Accounting has been around in one form or another since the beginning of organized trade and business. Accounting is the foundation to intelligent business management and managerial decision making. Without accounting, business would be much like playing cards blind.
The Father of Accounting
Luca Pacioli wrote a math book in 1494 that included a chapter on the mathematics of business. This is thought to be the first official book on accounting. Pacioli said, “that the successful merchant needs three things: sufficient cash or credit, an accounting system that can tell him how he’s doing, and good bookkeeper to operate it.” This is still true today. Pacioli’s accounting theory included both journals and ledgers. It popularized the use of the double-entry accounting that had been in place since the late 1300s. In double entry accounting the debits are listed on the left side and the credits on the right side of the account within the accounting book. This form of accounting caught on and was accepted as the standard almost immediately.
Cost Accounting Introduced
Accounting remained practically the same until the depression of 1772 when the profession was extended beyond record keeping. The theory and idea was transformed into a method of determining whether a business is operating efficiently or using an excess of labor and resources. The new theory was called cost accounting. This allowed a professional bookkeeper or accountant to use the numbers to extract efficiency data. This was a new idea but led to the survival of businesses that otherwise would have failed during that depression.
Accounting in the US
The first US governmental accounting system was created in 1789, with the end of the American Revolution. It was established to account for and manage the treasury of the United States. The double entry theories and practice were adopted; however, few regulations were in effect. The national accountant held to extreme conservatism and made the decision to not list any assets. The government still does not list land assets for accounting purposes. In 1850 the British courts ruled that they needed professional accountants to help them with financial information as it related to court cases. The chartered accountant designation took hold. The US equivalent of this designation is the Certified Public Accountant (CPA).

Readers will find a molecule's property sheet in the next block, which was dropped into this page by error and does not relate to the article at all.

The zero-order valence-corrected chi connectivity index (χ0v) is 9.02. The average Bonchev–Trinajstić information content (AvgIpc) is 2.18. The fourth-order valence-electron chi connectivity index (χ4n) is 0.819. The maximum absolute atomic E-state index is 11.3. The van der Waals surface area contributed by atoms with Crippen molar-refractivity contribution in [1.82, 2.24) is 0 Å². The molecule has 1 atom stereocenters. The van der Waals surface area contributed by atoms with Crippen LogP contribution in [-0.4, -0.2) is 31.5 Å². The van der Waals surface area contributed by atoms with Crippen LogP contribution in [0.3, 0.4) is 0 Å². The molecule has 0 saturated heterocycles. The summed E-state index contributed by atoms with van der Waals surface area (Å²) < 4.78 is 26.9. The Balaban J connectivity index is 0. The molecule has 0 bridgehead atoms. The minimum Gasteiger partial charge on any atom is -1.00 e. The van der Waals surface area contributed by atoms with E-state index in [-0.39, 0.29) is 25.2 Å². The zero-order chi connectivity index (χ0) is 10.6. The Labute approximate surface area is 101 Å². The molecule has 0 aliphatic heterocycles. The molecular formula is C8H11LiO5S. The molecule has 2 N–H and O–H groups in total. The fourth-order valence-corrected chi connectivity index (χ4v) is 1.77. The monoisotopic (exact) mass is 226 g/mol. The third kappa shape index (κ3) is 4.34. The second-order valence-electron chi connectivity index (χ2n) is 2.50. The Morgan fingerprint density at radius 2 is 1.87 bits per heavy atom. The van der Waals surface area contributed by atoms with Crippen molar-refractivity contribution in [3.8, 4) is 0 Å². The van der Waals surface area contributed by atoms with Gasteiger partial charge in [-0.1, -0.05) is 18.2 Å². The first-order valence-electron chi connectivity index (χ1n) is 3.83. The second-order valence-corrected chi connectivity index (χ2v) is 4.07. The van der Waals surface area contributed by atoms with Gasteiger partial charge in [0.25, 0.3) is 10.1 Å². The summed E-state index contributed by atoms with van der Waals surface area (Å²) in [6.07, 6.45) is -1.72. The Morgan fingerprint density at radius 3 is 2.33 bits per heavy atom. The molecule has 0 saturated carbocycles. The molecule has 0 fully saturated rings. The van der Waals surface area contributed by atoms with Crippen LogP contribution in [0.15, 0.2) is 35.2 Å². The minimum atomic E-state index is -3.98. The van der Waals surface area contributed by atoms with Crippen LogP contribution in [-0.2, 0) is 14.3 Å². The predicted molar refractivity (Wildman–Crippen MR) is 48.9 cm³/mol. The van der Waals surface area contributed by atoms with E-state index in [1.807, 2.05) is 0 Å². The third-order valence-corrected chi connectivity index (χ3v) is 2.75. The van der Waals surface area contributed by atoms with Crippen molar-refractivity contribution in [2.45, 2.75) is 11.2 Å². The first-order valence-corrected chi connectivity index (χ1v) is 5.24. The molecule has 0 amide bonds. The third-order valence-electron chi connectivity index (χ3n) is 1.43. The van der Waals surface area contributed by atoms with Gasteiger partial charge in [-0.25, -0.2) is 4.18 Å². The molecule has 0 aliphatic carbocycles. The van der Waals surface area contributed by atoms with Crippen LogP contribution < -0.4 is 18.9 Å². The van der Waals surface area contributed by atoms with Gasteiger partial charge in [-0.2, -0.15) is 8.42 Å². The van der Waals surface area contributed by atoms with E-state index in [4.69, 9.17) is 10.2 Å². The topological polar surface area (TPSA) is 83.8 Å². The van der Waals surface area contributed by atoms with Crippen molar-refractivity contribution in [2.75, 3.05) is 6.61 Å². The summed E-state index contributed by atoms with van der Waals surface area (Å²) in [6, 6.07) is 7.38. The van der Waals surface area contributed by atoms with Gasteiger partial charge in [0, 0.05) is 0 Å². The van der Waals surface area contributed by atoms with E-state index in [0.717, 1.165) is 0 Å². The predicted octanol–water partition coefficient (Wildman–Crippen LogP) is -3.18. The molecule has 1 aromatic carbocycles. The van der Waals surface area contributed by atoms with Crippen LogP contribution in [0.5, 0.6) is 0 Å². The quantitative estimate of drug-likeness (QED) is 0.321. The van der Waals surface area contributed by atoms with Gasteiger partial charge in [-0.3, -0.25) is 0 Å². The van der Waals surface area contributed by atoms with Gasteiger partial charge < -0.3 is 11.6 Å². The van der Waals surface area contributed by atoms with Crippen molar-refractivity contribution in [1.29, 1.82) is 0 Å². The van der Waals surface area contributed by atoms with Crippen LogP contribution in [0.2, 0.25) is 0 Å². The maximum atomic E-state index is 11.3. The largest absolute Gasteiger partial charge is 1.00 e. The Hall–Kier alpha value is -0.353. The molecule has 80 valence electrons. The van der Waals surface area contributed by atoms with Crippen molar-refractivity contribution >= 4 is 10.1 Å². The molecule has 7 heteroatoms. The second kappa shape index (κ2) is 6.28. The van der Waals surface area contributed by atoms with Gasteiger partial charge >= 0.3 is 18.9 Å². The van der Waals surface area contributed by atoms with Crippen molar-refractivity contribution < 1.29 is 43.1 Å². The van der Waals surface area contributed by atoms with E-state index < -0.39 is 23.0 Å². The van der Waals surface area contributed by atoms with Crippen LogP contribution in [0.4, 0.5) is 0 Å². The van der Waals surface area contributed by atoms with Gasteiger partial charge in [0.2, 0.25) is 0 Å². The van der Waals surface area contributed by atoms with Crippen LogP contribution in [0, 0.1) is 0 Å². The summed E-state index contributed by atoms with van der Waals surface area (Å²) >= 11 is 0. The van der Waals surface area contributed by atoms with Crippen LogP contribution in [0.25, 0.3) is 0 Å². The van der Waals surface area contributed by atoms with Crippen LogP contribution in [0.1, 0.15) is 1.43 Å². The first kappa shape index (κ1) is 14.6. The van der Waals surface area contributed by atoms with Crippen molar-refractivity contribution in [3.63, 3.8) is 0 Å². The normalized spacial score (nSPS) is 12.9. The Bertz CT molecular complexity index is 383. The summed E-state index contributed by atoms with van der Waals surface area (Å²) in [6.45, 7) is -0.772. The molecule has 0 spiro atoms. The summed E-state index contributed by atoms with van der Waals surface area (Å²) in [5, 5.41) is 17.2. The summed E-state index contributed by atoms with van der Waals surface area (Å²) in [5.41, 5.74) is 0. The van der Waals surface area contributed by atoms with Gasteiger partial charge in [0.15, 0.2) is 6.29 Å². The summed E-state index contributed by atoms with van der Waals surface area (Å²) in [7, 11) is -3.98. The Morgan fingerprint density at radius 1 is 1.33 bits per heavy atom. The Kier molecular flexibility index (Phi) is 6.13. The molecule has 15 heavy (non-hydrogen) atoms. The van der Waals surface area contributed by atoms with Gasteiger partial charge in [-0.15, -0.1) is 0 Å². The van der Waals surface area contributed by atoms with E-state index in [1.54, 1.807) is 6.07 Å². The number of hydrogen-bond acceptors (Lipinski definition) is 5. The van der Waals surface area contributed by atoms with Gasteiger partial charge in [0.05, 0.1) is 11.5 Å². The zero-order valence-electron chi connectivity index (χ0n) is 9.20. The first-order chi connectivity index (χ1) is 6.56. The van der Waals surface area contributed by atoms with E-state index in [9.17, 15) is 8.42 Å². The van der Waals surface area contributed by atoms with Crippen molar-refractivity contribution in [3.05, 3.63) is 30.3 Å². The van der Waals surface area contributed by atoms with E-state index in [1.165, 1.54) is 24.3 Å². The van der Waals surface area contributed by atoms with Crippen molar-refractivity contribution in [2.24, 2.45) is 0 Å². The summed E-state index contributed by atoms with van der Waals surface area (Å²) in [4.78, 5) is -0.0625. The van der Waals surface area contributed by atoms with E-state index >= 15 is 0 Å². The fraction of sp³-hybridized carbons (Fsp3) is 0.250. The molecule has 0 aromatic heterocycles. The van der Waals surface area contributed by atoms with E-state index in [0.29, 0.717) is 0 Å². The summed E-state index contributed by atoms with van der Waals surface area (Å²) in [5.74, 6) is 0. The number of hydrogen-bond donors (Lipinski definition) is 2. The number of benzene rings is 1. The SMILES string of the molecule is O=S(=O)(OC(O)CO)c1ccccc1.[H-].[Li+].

The First CPA
In 1887, 31 accountants migrated to the United States. They formed the predecessor to our current day American Institute of Certified Public Accountants (AICPA). The organization began to form standards, operational job aids and the certification process for becoming a certified accountant. In 1897, the first standardized exam was created, and Frank Broaker became the nation's first CPA.
Modern Cost Accounting
Modern cost accounting was established in 1923 by General Motors. The company developed cost accounting methods that helped the company cut costs, streamline operations and continued to be used for the next half century. Some of the new accounting techniques that were created are return on investment, return on equity and many new budgeting formulas. GM actually fashioned a new concept: flexible or adjustable budgets.
Financial accounting regulation was established in the US between 1936 and 1938. The Generally Accepted Accounting Principles (GAAP) were established by the newly formed Committee on Accounting Procedure (CAP). This brought the standard for accounting practices for all companies throughout the US. In 1953, GAAP was updated and new standards were issued. However, CAP was replaced in 1959 by the APB, or the Accounting Principles Board. The APB suffered from poor management and a weak stance on accounting regulation much like CAP did. In 1973, the APB was replaced by FASB, or the Financial Accounting Standards Board. This organization was created with expanded powers that garnered more respect.
Between 1973 and 2009, FASB has issued almost 200 pronouncements. The organization has established the foundation of accounting standards and ethics that are in use today. There is a current move within the US accounting community to change all accounting practices away from US GAAP to the IFRS (International Financial Reporting Standards).